The British Museum is embarking on what could be the most far-ranging redisplay of its collection for more than 150 years. In his first in-depth interview since taking over as director in April 2016, Hartwig Fischer has revealed plans to reorganise and revitalise what could amount to half of the museum’s 95 galleries.
Neil MacGregor, Fischer’s predecessor, focused his efforts primarily on the museum’s 2014 extension with temporary exhibition galleries, conservation studios and underground storage, as well as shows and international links. Fischer, who was previously head of the Dresden State Art Collections, sees his main task as improving the presentation of the British Museum’s permanent collection.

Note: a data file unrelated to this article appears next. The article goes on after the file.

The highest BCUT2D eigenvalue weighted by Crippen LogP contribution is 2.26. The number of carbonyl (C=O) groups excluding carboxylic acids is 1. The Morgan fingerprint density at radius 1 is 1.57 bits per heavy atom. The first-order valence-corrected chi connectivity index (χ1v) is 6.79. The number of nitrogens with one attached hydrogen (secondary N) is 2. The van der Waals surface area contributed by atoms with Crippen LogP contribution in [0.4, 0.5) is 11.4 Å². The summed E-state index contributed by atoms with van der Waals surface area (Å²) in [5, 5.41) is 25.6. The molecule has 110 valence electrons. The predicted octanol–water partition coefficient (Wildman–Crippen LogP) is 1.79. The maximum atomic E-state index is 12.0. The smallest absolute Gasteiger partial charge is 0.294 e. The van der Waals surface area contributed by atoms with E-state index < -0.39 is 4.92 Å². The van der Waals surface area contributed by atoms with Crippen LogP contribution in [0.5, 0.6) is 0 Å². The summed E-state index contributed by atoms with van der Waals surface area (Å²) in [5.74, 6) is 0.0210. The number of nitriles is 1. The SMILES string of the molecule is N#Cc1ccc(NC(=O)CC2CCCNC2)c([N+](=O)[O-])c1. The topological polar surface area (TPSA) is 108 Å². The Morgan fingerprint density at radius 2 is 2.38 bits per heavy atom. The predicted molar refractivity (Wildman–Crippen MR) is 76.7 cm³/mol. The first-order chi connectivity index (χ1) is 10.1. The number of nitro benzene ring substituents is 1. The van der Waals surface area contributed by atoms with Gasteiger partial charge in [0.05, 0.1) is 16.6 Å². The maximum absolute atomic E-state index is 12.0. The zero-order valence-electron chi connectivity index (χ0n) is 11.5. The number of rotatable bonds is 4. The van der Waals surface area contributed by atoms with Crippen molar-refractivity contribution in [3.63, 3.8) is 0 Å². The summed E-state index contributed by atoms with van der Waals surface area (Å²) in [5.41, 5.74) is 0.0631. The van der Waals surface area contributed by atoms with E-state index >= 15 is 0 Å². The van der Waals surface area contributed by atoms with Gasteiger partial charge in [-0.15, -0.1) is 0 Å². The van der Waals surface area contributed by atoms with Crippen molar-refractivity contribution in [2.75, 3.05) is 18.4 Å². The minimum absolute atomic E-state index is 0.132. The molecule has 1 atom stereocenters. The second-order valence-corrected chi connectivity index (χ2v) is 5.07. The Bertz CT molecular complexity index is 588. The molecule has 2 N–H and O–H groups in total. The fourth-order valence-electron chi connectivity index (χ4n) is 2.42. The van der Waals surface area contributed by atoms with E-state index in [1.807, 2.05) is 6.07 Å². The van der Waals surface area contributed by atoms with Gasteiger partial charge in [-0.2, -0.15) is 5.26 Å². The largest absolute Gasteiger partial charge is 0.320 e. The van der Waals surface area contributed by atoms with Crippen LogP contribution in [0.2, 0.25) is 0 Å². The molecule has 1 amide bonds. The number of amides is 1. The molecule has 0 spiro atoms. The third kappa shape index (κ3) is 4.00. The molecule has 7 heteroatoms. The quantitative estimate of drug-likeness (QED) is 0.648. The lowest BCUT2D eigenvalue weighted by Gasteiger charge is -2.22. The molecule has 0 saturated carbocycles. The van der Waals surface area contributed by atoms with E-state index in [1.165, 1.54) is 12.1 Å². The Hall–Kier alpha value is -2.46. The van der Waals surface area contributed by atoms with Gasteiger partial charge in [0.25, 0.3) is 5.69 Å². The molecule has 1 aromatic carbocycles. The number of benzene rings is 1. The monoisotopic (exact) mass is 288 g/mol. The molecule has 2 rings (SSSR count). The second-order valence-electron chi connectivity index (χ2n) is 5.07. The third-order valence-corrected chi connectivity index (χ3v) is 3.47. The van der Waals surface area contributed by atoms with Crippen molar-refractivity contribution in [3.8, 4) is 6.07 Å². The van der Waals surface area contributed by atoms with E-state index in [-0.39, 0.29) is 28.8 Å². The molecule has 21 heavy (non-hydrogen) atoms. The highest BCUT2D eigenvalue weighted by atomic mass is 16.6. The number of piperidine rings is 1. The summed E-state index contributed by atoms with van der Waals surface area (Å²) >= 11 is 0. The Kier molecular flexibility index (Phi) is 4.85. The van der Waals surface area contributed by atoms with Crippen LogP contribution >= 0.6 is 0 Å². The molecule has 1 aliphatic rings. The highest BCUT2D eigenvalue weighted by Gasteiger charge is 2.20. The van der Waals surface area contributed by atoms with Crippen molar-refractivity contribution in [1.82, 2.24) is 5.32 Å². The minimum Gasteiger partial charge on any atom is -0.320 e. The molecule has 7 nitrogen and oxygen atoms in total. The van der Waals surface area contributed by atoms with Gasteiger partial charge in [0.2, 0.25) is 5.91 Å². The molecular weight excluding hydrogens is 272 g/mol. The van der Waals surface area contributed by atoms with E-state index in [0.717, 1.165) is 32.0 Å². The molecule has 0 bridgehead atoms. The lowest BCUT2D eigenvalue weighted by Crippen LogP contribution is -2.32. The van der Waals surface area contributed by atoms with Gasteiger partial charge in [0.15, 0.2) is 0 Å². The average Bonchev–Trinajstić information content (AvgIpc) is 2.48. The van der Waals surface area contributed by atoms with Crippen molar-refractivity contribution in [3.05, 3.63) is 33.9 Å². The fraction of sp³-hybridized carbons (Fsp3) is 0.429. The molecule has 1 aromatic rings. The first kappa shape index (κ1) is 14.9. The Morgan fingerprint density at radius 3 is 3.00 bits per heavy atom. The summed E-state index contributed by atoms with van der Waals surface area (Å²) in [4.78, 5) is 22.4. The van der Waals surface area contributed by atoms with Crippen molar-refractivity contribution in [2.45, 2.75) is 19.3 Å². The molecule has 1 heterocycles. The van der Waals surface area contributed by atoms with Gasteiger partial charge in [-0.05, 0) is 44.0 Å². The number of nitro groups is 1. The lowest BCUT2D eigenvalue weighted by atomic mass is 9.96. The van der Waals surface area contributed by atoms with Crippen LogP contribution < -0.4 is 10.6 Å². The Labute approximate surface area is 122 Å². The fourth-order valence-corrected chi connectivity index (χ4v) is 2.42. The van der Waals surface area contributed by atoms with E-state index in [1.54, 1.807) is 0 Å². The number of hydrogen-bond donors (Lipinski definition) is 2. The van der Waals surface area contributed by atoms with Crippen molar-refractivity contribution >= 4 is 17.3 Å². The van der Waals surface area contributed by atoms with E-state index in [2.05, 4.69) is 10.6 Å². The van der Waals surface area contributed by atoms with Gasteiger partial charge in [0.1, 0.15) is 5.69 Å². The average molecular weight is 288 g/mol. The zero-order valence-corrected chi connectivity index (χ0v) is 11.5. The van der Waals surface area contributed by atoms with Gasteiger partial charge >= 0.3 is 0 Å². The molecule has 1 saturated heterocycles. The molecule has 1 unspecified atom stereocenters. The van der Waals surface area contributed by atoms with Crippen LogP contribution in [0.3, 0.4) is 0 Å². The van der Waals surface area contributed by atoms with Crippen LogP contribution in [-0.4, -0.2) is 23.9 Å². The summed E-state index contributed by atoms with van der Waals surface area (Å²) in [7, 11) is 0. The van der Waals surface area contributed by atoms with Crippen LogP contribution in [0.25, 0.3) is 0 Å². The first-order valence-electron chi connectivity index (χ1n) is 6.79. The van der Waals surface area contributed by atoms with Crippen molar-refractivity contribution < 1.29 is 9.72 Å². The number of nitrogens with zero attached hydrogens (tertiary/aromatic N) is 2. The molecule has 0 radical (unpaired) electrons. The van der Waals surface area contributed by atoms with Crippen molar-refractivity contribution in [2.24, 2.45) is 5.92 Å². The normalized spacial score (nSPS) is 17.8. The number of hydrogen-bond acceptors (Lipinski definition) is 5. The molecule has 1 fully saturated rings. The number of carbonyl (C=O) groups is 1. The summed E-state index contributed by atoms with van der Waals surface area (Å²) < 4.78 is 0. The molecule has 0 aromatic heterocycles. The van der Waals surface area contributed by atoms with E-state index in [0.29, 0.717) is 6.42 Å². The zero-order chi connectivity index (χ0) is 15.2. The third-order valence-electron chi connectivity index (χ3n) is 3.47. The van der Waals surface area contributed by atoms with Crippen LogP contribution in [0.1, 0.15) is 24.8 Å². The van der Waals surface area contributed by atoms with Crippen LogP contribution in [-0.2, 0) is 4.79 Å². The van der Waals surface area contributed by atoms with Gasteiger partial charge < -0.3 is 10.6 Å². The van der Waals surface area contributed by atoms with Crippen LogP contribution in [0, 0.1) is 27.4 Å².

Fischer is concerned that important collections, including those of Mesopotamia, Ancient Egypt, Greece and Rome, are split between two floors. Around half of the display space in the museum is devoted to these four civilisations. Fischer would like the ancient world to be concentrated on the main floor and later cultures on upper levels. He says that at present, “it is not easy to get a comprehensive understanding of them”. With Egypt, for example, “sculptures are on the ground floor, but mummies and smaller objects, which say a lot about faith, society and daily life, are on the first floor”.
A further problem is the lack of space for huge areas of the planet, particularly Oceania, Australia, South America and Africa. “We are lagging behind what we and our visitors would like to see,” Fischer says. He also wants a greater emphasis on prehistory (up to around 3000BC), where the museum has a strong collection, but little on show. Read more